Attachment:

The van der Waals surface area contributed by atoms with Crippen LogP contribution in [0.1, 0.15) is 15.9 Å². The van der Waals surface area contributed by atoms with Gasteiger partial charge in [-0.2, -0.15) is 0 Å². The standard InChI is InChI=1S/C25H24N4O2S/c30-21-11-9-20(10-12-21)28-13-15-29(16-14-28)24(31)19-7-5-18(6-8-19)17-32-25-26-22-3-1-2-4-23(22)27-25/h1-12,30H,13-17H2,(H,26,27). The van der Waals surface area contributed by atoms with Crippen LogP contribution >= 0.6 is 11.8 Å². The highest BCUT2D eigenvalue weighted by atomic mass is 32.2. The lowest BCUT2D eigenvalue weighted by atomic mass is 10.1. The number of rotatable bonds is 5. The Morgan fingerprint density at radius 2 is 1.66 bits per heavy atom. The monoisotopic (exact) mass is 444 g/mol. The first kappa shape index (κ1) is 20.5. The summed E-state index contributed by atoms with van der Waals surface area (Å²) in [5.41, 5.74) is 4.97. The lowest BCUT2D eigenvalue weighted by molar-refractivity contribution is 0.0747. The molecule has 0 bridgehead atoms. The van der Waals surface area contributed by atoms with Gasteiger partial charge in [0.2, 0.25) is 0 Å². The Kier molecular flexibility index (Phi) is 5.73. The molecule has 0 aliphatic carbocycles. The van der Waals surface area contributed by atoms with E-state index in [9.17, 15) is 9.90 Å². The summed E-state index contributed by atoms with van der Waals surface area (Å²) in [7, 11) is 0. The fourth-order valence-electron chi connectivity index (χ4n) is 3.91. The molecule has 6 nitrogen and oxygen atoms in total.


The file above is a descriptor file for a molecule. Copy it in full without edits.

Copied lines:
The van der Waals surface area contributed by atoms with Crippen LogP contribution in [0.1, 0.15) is 15.9 Å². The van der Waals surface area contributed by atoms with Gasteiger partial charge in [-0.2, -0.15) is 0 Å². The standard InChI is InChI=1S/C25H24N4O2S/c30-21-11-9-20(10-12-21)28-13-15-29(16-14-28)24(31)19-7-5-18(6-8-19)17-32-25-26-22-3-1-2-4-23(22)27-25/h1-12,30H,13-17H2,(H,26,27). The van der Waals surface area contributed by atoms with Crippen LogP contribution >= 0.6 is 11.8 Å². The highest BCUT2D eigenvalue weighted by atomic mass is 32.2. The lowest BCUT2D eigenvalue weighted by atomic mass is 10.1. The number of rotatable bonds is 5. The Morgan fingerprint density at radius 2 is 1.66 bits per heavy atom. The monoisotopic (exact) mass is 444 g/mol. The first kappa shape index (κ1) is 20.5. The summed E-state index contributed by atoms with van der Waals surface area (Å²) in [5.41, 5.74) is 4.97. The lowest BCUT2D eigenvalue weighted by molar-refractivity contribution is 0.0747. The molecule has 0 bridgehead atoms. The van der Waals surface area contributed by atoms with Gasteiger partial charge in [0.2, 0.25) is 0 Å². The Kier molecular flexibility index (Phi) is 5.73. The molecule has 0 aliphatic carbocycles. The van der Waals surface area contributed by atoms with E-state index in [9.17, 15) is 9.90 Å². The summed E-state index contributed by atoms with van der Waals surface area (Å²) in [7, 11) is 0. The fourth-order valence-electron chi connectivity index (χ4n) is 3.91. The molecule has 6 nitrogen and oxygen atoms in total.